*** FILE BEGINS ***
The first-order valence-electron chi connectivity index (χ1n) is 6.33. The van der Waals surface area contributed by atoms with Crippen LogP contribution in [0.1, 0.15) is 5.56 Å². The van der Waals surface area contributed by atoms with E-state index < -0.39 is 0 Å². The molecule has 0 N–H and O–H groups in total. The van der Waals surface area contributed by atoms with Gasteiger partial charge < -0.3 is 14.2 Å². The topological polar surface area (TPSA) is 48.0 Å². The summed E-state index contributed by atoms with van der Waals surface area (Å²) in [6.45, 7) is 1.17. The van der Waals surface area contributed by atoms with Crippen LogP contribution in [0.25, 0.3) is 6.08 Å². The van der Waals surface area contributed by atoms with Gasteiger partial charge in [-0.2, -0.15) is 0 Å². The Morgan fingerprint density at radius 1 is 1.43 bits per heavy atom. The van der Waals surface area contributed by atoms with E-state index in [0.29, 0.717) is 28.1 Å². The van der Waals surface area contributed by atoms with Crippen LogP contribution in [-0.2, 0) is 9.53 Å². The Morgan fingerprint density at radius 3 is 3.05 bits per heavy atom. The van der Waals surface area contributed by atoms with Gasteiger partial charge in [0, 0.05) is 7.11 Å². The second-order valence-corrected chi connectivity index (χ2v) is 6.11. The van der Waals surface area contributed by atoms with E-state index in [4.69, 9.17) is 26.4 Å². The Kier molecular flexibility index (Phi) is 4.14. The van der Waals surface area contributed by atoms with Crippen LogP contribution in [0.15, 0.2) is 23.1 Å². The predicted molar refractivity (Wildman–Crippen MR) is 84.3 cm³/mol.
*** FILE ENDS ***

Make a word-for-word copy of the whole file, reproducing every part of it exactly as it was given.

The first-order valence-electron chi connectivity index (χ1n) is 6.33. The van der Waals surface area contributed by atoms with Crippen LogP contribution in [0.1, 0.15) is 5.56 Å². The van der Waals surface area contributed by atoms with E-state index < -0.39 is 0 Å². The molecule has 0 N–H and O–H groups in total. The van der Waals surface area contributed by atoms with Gasteiger partial charge < -0.3 is 14.2 Å². The topological polar surface area (TPSA) is 48.0 Å². The summed E-state index contributed by atoms with van der Waals surface area (Å²) in [6.45, 7) is 1.17. The van der Waals surface area contributed by atoms with Crippen LogP contribution in [0.25, 0.3) is 6.08 Å². The van der Waals surface area contributed by atoms with Gasteiger partial charge in [-0.2, -0.15) is 0 Å². The Morgan fingerprint density at radius 1 is 1.43 bits per heavy atom. The van der Waals surface area contributed by atoms with E-state index in [0.29, 0.717) is 28.1 Å². The van der Waals surface area contributed by atoms with Crippen LogP contribution in [-0.2, 0) is 9.53 Å². The Morgan fingerprint density at radius 3 is 3.05 bits per heavy atom. The van der Waals surface area contributed by atoms with Gasteiger partial charge in [0, 0.05) is 7.11 Å². The second-order valence-corrected chi connectivity index (χ2v) is 6.11. The van der Waals surface area contributed by atoms with E-state index in [4.69, 9.17) is 26.4 Å². The Kier molecular flexibility index (Phi) is 4.14. The van der Waals surface area contributed by atoms with Crippen LogP contribution in [0.15, 0.2) is 23.1 Å². The predicted molar refractivity (Wildman–Crippen MR) is 84.3 cm³/mol.